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Famed investor and mega-billionaire Warren Buffett wrote this in his 2008 letter to Berkshire Hathaway shareholders: “Price is what you pay. Value is what you get.” Like almost all of the Oracle of Omaha’s quips and quotes, I love these wise words. They remind me that my goal as a value investor is to buy shares in quality businesses at fair prices. So I’ve recently been hunting down cheap FTSE 100 shares, of which I’ve found dozens.
For example, here’s one Footsie share that my wife recently bought at a low price with the goal of generating bumper returns in future. Of course, no gains are guaranteed and share prices can fall as well as rise. Even so, I’m pretty confident that we bought into this FTSE 100 stock at a sensible price.
My cheap FTSE 100 share is Barclays
In late June, my wife finally bit the bullet by buying shares in big bank Barclays (LSE: BARC). Immediately, the share price dived, but it has since rebounded strongly during July’s global market rally. As a result, she’s sitting on a modest early paper profit on her stake in the bank.
One reason we bought shares in Barclays is that, unlike several of its British peers, the bank still operates a sizeable US investment-banking division. Although earnings from this arm can be variable and volatile, this does give Barclays exposure to occasional booms in corporate and capital markets worldwide.
The second reason we bought into this FTSE 100 firm is that its shares weakened markedly in the first half of 2022, as shown below:
Furthermore, Barclays shares have lost almost 15% of their value in the past half-decade (all returns exclude cash dividends). Following its 2022 decline, this stock now trades on a price-to-earnings ratio of 5.8 and a corresponding earnings yield of almost 17.3%. This is one of the highest earnings yields in the whole FTSE 100 index. This suggests to me that Barclays stock may be far too cheap right now.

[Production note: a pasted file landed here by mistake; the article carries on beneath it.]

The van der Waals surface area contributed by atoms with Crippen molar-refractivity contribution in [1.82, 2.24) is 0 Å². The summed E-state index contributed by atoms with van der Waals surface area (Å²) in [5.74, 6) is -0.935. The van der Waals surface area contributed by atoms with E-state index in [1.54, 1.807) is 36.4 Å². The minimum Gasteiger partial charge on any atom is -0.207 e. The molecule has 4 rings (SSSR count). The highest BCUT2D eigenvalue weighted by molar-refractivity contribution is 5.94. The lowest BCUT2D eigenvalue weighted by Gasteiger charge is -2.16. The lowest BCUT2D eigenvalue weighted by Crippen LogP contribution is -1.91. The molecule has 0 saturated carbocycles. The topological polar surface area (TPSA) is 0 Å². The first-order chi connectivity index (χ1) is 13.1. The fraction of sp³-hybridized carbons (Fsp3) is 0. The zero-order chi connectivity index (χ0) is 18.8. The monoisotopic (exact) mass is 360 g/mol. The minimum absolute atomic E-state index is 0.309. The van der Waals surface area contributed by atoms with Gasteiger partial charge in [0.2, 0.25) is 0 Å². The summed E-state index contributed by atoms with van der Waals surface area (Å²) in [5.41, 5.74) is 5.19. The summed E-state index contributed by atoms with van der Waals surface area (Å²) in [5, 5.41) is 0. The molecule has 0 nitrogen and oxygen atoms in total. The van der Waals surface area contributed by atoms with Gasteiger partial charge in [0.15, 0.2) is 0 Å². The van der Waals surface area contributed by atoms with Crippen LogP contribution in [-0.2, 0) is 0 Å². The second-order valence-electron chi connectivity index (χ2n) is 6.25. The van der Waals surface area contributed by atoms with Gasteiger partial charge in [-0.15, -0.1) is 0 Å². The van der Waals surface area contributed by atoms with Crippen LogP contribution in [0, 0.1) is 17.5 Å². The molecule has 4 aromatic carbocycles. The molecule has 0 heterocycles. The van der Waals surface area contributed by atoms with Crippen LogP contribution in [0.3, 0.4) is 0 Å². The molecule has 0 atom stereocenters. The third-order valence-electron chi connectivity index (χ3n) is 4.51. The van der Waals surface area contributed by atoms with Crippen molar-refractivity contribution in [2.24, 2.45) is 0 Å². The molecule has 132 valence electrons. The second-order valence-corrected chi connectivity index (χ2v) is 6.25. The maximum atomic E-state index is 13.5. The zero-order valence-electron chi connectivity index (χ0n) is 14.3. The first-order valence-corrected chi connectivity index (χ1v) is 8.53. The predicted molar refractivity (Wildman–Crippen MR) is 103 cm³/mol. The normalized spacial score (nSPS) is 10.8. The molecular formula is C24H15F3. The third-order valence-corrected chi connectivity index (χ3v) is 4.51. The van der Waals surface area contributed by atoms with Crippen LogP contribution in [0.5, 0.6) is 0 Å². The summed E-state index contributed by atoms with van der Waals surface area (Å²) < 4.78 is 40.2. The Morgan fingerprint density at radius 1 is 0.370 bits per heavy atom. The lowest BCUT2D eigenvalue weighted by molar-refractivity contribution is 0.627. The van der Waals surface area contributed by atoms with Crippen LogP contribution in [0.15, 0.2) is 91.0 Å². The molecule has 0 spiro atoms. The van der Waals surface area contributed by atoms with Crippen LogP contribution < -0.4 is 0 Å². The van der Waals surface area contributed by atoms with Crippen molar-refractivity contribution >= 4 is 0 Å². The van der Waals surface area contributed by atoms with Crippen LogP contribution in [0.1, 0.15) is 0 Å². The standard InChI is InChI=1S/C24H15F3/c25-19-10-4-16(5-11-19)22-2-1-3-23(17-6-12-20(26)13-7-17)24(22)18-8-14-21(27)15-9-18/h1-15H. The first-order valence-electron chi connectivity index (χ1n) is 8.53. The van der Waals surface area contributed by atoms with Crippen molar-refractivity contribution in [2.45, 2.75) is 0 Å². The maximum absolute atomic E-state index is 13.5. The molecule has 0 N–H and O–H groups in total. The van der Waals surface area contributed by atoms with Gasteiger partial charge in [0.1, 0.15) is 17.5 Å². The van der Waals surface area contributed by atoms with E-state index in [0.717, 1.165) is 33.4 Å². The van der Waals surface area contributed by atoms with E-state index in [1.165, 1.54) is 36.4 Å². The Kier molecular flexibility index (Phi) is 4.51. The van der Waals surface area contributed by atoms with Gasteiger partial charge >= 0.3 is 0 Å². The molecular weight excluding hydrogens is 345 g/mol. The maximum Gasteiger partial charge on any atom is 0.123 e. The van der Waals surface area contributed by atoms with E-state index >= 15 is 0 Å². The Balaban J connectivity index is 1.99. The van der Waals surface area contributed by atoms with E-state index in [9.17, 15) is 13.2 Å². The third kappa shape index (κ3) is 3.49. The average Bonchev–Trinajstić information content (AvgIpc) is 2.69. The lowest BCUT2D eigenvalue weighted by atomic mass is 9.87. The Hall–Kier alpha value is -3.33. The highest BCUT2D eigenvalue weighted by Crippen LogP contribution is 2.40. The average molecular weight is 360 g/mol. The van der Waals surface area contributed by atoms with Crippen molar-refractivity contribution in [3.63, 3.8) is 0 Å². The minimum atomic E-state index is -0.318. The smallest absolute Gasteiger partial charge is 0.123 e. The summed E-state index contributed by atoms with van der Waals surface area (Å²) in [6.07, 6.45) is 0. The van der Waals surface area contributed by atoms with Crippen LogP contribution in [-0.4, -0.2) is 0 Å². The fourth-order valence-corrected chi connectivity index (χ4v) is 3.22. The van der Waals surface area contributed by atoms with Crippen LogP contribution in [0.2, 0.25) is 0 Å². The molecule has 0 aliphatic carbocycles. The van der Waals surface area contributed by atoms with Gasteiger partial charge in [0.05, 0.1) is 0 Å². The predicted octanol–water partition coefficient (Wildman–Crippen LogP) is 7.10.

The third reason we decide to bet on the company is that it offers a trailing dividend yield of 3.6% a year. While this is slightly below the FTSE 100’s yearly cash yield of around 4%, there’s scope for considerably higher payouts in the future. After all, Barclays’ dividends are covered almost 4.7 times by earnings, which looks like a huge margin of safety to me.
I have high hopes for Barclays’ future
My wife bought into this business hoping that Barclays has a bright future post-Covid. However, many factors could harm the bank’s share price in 2022-23. These include red-hot inflation (driven by soaring energy prices) hitting disposable income, rising interest rates cooling down the housing market, weaker business and consumer confidence, and the war in Ukraine. And let’s not forget the growing risk of an economic downturn and even a full-blown recession.
Due to these many risks, I’m expecting this Footsie share to be fairly volatile over the next 12-18 months. But 10 years from now, I’m hoping for bumper returns from buying Barclays!
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